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Alicante - Overview
In a city of over 322,000 people, expats make up around 16% of the population, over 53,000 in 2007 according to official statistics, although this is difficult to confirm due to the popularity of second homes in the city, plus the relaxed registration rulings for citizens of the European Union, who are free to come and go from Spain as they please. The problem of illegal immigrants, particularly from Romania, Poland and Morroco also makes real statistics difficult to be sure of. Almost half of all expats in the city come from Central and South America, particularly Colombia, Ecuadar and Argentina. Another third are from Europe.
The province of Alicante includes both the city and surrounding areas, including popular tourist resorts such as Benidorm and Torrevieja.
Over 3 million tourists visit the area each year, making tourism one of the most important factors of the local economy and unsurprisingly one of the major employers of expats. This could be anything from bar work to real estate, as English speakers are required to help with the sale of second properties, thanks to the number of Europeans who choose to spend winter in the warmer climes of the Costa Blanca. The metallurgical, chemical and construction industries are also well-represented.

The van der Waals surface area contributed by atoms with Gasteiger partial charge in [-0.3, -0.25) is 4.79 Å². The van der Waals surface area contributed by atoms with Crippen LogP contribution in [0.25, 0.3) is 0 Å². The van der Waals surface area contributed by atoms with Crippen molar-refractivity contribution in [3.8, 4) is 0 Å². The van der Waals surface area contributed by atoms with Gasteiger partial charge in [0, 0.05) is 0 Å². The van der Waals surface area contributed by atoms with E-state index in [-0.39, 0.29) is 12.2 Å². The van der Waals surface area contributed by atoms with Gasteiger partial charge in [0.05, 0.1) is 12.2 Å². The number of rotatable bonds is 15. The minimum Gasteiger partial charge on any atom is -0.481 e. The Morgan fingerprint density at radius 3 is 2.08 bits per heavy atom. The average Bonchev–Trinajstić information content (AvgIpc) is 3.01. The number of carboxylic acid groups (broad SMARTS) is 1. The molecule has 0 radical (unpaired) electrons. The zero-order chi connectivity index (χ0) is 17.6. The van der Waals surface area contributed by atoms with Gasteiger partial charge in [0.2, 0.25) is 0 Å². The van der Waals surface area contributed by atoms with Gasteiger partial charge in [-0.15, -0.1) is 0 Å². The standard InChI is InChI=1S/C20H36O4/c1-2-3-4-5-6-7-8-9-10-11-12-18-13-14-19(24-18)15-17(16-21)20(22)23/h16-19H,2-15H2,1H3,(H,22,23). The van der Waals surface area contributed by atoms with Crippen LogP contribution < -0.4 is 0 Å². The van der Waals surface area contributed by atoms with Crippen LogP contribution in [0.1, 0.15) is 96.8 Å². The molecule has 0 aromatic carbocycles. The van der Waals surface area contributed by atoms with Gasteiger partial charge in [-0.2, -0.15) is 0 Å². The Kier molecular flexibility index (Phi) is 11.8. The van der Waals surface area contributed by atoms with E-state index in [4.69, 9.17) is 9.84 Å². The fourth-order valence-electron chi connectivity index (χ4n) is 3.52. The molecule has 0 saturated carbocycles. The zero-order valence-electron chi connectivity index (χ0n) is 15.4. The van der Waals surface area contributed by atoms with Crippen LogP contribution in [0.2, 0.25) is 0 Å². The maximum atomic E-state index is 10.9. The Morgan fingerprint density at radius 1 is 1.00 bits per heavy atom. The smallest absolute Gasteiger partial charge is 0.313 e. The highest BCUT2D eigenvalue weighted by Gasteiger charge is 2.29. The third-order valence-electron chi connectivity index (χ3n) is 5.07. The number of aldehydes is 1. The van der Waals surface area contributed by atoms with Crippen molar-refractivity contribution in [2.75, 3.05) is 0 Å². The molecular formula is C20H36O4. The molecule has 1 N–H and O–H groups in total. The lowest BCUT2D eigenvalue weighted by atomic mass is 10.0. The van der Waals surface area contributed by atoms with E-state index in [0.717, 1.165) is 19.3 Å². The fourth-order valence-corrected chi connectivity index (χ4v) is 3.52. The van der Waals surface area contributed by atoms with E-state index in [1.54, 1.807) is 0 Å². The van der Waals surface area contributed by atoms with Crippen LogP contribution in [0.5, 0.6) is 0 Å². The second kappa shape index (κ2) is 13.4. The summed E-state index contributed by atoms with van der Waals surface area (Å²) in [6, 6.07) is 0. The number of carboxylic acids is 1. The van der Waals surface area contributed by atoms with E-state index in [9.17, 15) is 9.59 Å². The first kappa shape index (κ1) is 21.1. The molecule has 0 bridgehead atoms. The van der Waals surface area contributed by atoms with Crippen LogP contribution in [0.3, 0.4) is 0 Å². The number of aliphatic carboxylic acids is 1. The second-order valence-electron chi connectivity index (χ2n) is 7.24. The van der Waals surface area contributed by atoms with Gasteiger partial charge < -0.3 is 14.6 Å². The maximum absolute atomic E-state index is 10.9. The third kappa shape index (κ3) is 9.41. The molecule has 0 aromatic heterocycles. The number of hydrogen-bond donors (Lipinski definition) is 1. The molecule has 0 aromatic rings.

The port itself is a central feature of the city, as the portal for exports of local wine, oil, cereals and fruits, as well as welcoming around 80,000 cruise passengers each year.
Around the city is evidence of continuous improvement, as well as the preservation of its old quarter. La Rambla and El Barrio are major thoroughfares through the old city, popular with tourists and shoppers, and when the sun goes down, those looking for a good night out. The area around the marina and the port has been developed into a modern commercial and social area of the city with new shopping centres that boast amazing views across the Mediterranean Sea.
Tourism is one of the major attractions to the city for expats, particularly those looking to start their own businesses in this sector. And accommodation is much cheaper to both buy and rent than in the larger cities of Barcelona, Madrid and Malaga. The warm weather allows an outdoors lifestyle that is not available to many, particularly northern Europeans, who make the most of the plethora of outdoor activities that are available, especially water sports.
Newcomers to Alicante should look at www.alicante.es the official website of the town hall, and which can also be viewed in English, for information on the city as well as downloads of any forms that are needed to become an official resident. Many government offices have English speakers, and official translators are also available for any legal issues. As the city has such a large expat and tourist community, many government and commercial services advertise the languages spoken.
There are also a number of expat online communities that, with a quick internet search, can provide a lot of first hand advice on living in Alicante.
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